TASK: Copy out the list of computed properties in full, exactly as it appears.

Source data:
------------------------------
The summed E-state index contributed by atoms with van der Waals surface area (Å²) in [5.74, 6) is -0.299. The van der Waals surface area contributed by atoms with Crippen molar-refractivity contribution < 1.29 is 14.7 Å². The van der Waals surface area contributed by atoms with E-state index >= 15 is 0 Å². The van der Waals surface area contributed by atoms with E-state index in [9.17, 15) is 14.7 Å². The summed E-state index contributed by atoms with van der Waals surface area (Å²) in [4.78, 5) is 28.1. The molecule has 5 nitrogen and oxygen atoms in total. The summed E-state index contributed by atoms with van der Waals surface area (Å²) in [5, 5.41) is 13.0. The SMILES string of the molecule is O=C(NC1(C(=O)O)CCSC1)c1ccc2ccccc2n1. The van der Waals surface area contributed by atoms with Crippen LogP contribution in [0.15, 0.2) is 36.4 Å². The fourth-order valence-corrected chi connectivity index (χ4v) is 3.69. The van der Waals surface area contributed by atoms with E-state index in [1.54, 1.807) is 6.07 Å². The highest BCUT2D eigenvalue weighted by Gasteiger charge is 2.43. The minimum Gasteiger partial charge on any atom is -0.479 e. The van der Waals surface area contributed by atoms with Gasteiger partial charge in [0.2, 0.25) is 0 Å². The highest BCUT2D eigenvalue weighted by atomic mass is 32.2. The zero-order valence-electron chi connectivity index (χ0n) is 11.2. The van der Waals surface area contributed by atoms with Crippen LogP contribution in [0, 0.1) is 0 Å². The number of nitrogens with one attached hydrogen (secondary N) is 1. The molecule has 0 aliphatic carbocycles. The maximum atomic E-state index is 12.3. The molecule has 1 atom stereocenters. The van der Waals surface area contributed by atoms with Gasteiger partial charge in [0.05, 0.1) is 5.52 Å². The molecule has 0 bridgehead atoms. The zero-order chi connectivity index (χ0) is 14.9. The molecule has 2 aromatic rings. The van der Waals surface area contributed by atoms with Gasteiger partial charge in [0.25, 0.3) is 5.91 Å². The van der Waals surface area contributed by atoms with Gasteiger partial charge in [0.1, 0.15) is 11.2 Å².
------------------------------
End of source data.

The summed E-state index contributed by atoms with van der Waals surface area (Å²) in [5.74, 6) is -0.299. The van der Waals surface area contributed by atoms with Crippen molar-refractivity contribution < 1.29 is 14.7 Å². The van der Waals surface area contributed by atoms with E-state index >= 15 is 0 Å². The van der Waals surface area contributed by atoms with E-state index in [9.17, 15) is 14.7 Å². The summed E-state index contributed by atoms with van der Waals surface area (Å²) in [4.78, 5) is 28.1. The molecule has 5 nitrogen and oxygen atoms in total. The summed E-state index contributed by atoms with van der Waals surface area (Å²) in [5, 5.41) is 13.0. The SMILES string of the molecule is O=C(NC1(C(=O)O)CCSC1)c1ccc2ccccc2n1. The van der Waals surface area contributed by atoms with Crippen LogP contribution in [0.15, 0.2) is 36.4 Å². The fourth-order valence-corrected chi connectivity index (χ4v) is 3.69. The van der Waals surface area contributed by atoms with E-state index in [1.54, 1.807) is 6.07 Å². The highest BCUT2D eigenvalue weighted by Gasteiger charge is 2.43. The minimum Gasteiger partial charge on any atom is -0.479 e. The van der Waals surface area contributed by atoms with Gasteiger partial charge in [0.2, 0.25) is 0 Å². The highest BCUT2D eigenvalue weighted by atomic mass is 32.2. The zero-order valence-electron chi connectivity index (χ0n) is 11.2. The van der Waals surface area contributed by atoms with Crippen LogP contribution in [0, 0.1) is 0 Å². The number of nitrogens with one attached hydrogen (secondary N) is 1. The molecule has 0 aliphatic carbocycles. The maximum atomic E-state index is 12.3. The molecule has 1 atom stereocenters. The van der Waals surface area contributed by atoms with Gasteiger partial charge in [0.05, 0.1) is 5.52 Å². The molecule has 0 bridgehead atoms. The zero-order chi connectivity index (χ0) is 14.9. The molecule has 2 aromatic rings. The van der Waals surface area contributed by atoms with Gasteiger partial charge in [0.25, 0.3) is 5.91 Å². The van der Waals surface area contributed by atoms with Gasteiger partial charge in [0.1, 0.15) is 11.2 Å².